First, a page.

Consumer rights issues are overshadowing an otherwise impressive technological announcement.
Microsoft's Kinect for the Xbox One is built into the system and it can detect six players at the same time.
Unlike the current Kinect, Microsoft's next Xbox should offer true motion control without lag that's supported by quality software.
The technology uses Microsoft's Kinect to track eye movements when someone is looking at a computer screen.
Editor's Pick The more Samsung "adds value" to Android by customizing a version of it for the Galaxy line of phones, the more it will suck.
Gestural control interfaces for everyday computing could get a big shot in the arm with this update.
Kinect could unobtrusively measure the breathing of burn victims or others who can use strap-on measurement systems.
Microsoft Research is always working on cool new features, and based on a video Microsoft just released, it seems clear that the next version of Kinect will be able to better recognize hands, hand positioning, and hand gestures, effectively letting you control your Xbox -- and your PC -- with just the equipment god gave you, right out of the box.
If you haven't already pre-ordered, however, the price is now a little higher: $79.99, up $10 from the pre-order cost.
There's still no official release date, but Leap Motion has already scored a major deal for its long-awaited gesture control gadget with Best Buy.
Guest Post Rovio’s success with Angry Birds, the fastest growing game in history, is a great example of how app developers are applying some ‘traditional’ marketing lessons to drive more revenue.
With the high volume of new products and flashy prototypes vying for attention at the 2013 CES, very few have shown the kind of innovation needed to bring humanity one step closer to creating the ultimate consumer electronic device: a holodeck.
Editor's Pick Controlling a browser with your eyes? Playing a game in a web browser on your smartphone by waving your hands in the air? That and more is the future of the web, according to Google.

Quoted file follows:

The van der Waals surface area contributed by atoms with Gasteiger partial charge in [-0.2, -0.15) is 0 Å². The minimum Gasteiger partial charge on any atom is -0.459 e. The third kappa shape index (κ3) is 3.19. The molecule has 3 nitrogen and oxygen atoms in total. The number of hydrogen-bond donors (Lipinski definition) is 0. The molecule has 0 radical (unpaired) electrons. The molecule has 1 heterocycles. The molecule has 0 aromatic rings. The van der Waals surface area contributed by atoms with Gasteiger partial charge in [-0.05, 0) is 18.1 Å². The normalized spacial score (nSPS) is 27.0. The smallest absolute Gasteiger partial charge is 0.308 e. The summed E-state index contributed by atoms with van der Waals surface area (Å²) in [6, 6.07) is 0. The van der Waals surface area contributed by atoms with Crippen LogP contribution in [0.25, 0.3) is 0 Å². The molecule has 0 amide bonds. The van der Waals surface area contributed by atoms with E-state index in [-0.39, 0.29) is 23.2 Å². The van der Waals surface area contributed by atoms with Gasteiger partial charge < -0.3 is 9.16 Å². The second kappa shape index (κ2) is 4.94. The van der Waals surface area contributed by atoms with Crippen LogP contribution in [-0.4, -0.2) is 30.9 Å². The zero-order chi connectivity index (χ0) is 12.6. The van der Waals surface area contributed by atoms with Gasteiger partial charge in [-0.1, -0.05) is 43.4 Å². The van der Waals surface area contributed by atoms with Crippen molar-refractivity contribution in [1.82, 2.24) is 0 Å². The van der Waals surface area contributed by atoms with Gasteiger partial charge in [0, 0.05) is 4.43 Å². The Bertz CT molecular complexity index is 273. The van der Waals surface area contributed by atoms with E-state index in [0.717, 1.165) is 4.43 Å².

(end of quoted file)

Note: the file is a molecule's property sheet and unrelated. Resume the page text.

In Microsoft's living room of the future, it's television that watches you.
Developer Harmonix continues its fantastic legacy of music games with Dance Central 3. Consider the title your yearly reminder of why you bought the Xbox 360's Kinect hardware in the first place.
Microsoft's Xbox team and the NFL have joined forces to make America healthier and reduce childhood obesity. One of the incentives is an actual NFL star friending a kid on Facebook and giving him or her a "social autograph," which kids can then share with their friends.
With 3Gear, the mouse treats your hand as if it's one big pointing finger. The touchscreen interaction is about sliding around pictures under glass, but 3Gear expects developers will use it for 3D applications rather than games.
Watch a live demo of SoftKinetic's close-range gesture controls.
SoftKinetic's close-range gesture control technology is at the heart of Intel's upcoming non-touch control for laptops. The companies call this development the beginning of perceptual computing.
Kinect's awesome gestural control powers are coming to Windows apps, and to prepare developers, Microsoft is releasing some interesting new design samples.